Write it down
Giving advice is a huge part of what I do as a pharmacist. One of the conversations I always try to make time for is to give advice about paracetamol to parents of young children.
Paracetamol is a medicine used to help reduce fever and relieve pain. It’s one of the most common medicines given to children and in most situations, it’s safe and effective. However too much paracetamol can seriously damage a child’s liver and it’s not just about how much is given in a single dose, it’s also about the number of doses given in 24 hours. Hence my interest in making sure parents understand how to give it safely.
Key messages from me are to:
Check the strength of a medicine.
Liquid paracetamol comes in two strengths – 120mg of paracetamol in 5ml (120mg/5ml) and 250mg of paracetamol in 5ml (250mg/5ml).
A few years ago, the different strengths were formulated in different flavours or different colours so you could differentiate between strengths. But that’s not how it is now – strawberry, cherry and orange flavours are available in both strengths.
Know the correct dose
The correct dose of paracetamol is based on a child’s weight. Knowing a child’s weight accurately is the first step to calculating the correct dose. The second step is checking the strength of the medicine you have and calculating how much to give based on the child’s weight.
When paracetamol is dispensed on a prescription, typically a doctor will specify the dose (number of ml) based on the child’s weight at that time and the pharmacist will put these instructions on the label. For products sold in pharmacies, guidelines are printed on the bottle and packaging.
However the dose changes as a child grows and gains weight. And when there is more than one child in a family, typically they all share the same bottle of paracetamol however the dose will be different for each child.
Your pharmacist can give you a table of doses for different weights and if you’re not sure you can always phone your pharmacist to check. Paracetamol dose calculators are also available online.
Use a proper medicine measure
As well as knowing the correct amount to use, making sure you measure the dose accurately is important too.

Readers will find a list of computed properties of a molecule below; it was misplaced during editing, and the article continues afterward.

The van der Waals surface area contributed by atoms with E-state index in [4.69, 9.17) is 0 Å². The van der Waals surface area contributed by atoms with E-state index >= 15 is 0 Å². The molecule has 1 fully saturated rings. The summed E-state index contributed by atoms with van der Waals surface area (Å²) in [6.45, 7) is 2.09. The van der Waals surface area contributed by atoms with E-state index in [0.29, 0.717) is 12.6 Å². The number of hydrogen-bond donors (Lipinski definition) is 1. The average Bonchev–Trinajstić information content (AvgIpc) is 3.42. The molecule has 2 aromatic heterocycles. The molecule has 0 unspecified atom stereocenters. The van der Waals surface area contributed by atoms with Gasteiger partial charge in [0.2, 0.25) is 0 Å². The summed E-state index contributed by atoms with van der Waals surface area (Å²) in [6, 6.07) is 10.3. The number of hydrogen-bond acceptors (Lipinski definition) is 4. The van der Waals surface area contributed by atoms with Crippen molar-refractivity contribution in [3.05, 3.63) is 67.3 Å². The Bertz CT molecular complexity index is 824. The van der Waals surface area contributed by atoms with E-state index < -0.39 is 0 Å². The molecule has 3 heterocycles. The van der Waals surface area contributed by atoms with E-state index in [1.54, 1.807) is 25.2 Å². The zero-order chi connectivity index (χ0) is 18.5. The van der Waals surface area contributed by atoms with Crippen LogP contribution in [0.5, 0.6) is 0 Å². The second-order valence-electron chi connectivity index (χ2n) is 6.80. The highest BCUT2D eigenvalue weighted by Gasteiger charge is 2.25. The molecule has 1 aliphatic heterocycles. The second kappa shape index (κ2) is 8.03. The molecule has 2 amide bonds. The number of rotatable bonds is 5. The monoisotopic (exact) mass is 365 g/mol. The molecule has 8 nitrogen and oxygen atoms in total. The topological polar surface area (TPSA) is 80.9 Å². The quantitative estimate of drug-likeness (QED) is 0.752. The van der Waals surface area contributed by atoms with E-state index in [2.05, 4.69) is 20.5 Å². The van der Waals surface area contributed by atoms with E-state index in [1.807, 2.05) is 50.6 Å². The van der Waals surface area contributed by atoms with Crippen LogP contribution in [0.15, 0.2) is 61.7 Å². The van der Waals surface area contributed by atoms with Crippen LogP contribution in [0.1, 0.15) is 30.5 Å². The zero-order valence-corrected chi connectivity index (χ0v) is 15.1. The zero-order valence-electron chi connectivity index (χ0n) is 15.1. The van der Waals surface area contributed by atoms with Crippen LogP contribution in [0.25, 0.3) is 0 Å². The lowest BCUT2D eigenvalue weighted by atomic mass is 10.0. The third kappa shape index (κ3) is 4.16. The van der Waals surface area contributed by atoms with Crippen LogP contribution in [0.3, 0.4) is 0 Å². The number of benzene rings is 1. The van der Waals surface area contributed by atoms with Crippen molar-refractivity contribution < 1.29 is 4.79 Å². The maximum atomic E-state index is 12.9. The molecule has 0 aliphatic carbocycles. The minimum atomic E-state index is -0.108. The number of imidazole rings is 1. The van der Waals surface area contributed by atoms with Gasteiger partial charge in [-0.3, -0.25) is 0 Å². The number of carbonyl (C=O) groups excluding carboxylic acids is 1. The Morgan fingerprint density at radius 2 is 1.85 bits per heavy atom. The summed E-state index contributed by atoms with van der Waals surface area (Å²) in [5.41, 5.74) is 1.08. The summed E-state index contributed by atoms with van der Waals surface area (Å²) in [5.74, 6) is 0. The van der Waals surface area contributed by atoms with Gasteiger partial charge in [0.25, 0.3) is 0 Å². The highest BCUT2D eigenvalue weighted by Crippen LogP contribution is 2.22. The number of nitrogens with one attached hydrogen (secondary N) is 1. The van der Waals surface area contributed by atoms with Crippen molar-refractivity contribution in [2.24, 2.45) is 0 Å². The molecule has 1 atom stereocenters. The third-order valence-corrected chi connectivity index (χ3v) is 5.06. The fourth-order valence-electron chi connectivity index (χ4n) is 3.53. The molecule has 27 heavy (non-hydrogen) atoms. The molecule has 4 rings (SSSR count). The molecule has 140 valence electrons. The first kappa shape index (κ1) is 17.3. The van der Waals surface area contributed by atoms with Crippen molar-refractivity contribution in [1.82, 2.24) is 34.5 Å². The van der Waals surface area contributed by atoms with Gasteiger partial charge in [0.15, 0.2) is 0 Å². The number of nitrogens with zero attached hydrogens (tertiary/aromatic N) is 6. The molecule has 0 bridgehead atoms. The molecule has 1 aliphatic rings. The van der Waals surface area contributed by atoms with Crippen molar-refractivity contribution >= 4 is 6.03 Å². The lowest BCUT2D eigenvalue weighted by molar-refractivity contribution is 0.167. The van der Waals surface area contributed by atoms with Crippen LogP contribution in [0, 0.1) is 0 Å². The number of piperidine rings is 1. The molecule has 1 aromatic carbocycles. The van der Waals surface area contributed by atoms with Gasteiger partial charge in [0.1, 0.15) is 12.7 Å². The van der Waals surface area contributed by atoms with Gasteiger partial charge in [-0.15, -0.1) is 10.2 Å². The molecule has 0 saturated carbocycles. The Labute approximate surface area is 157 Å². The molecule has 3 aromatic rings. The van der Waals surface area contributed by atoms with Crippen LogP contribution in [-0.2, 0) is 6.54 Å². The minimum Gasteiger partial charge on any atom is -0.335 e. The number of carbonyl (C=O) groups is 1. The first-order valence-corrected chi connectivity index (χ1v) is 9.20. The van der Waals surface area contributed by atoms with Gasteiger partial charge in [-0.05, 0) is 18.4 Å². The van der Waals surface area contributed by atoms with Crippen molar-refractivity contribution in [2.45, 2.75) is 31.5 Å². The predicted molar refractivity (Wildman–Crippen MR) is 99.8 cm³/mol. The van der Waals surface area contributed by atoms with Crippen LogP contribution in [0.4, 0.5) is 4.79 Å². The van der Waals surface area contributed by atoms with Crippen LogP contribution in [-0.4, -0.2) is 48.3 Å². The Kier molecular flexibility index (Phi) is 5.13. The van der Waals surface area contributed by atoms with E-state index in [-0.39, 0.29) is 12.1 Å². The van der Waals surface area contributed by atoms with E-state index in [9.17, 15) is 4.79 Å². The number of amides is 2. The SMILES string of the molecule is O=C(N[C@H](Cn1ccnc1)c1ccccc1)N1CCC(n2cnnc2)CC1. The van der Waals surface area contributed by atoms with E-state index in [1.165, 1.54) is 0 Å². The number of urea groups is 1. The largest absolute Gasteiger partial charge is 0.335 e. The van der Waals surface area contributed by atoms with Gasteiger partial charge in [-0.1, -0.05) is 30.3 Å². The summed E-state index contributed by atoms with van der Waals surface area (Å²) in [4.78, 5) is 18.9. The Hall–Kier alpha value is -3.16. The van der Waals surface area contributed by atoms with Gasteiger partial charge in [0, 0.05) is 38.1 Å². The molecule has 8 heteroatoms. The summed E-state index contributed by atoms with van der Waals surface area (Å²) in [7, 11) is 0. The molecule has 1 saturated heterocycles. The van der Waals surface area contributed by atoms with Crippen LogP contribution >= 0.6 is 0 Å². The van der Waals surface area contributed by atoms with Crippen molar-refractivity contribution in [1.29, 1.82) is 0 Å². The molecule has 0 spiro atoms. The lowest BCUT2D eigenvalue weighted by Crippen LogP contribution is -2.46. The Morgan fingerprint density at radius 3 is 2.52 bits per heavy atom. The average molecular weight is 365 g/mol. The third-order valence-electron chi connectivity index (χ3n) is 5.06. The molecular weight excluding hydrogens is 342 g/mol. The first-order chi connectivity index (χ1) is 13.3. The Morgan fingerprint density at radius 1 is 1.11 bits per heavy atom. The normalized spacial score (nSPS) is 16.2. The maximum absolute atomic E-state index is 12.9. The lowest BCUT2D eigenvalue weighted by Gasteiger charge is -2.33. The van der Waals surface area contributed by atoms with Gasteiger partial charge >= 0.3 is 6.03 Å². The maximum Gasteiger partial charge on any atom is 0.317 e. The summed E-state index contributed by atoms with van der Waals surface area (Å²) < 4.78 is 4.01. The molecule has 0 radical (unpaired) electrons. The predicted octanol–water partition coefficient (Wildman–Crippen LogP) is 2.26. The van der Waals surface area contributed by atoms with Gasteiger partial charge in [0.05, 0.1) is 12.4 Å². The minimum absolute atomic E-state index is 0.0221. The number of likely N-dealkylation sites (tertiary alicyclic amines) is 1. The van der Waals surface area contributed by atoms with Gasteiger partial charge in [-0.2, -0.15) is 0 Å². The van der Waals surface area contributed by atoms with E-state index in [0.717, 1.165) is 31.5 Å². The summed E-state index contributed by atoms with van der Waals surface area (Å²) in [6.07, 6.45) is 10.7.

For babies and toddlers I recommend using a syringe – it makes measuring the right amount easy. And having the medicine in a syringe lessens the chances of the child batting it with their hand as you try to give it to them and some of the dose being spilt and then you being unsure how much they actually got!
NB When using a syringe, squirt the dose into the side ‘pocket’ of the cheek rather than aiming for the back of the throat. Push the plunger in slowly, giving your child time to swallow the medicine as it squirts out. This makes it less likely that the child will splutter or cough and spit the medicine back out.
For older children, medicine measures come as spoons or cups in a variety of sizes. These are readily available at low cost from pharmacies.
If you know you are probably going to have to get up in the night to give a dose of paracetamol or you are leaving a dose to be given by someone else e.g. a babysitter, a good idea might be to use a syringe with a cap and draw up the dose yourself in advance. Use a syringe with a cap and put it safely away out of sight and reach of the child for use when needed. This way you will know the correct dose will be given. Syringes are available in different sizes so you can use a large syringe for a large dose for an older child.
Record each dose given
Recording every dose given is a particular recommendation of mine. For paracetamol, the recommendation is one dose is every 4 to 6 hours with a maximum of 4 doses in 24 hours. When a child is unwell, if you are giving the medicine regularly every 4 hours, then it’s easy to reach the maximum of 4 doses in 24 hours.
As well – if different people are involved in looking after the child and giving the medicine, it’s very easy to lose track of how many doses have been given. Mums, dads, grandparents, nannies and other caregivers could each give a dose unbeknown to the others.
I remember from personal experience that when your child is sick, getting up in the middle of the night to care for them can be hard work. Interrupted sleep can make you feel like a zombie and I challenge anyone up in the wee small hours to remember exactly what time you gave the medicine to them.
My advice is to have a book that stays with the paracetamol bottle. Use this to record exactly what dose was given when. For families with more than one child, have separate pages or books for each child. And for children in shared care situations make sure the book goes with them so all doses can be recorded.
Guidelines for using paracetamol
Written by: Jenny Cade
This blog provides general information and discussion about medicine, health and related subjects. The information contained in the blog and in any linked materials, are not intended nor implied to be a substitute for professional medical advice.
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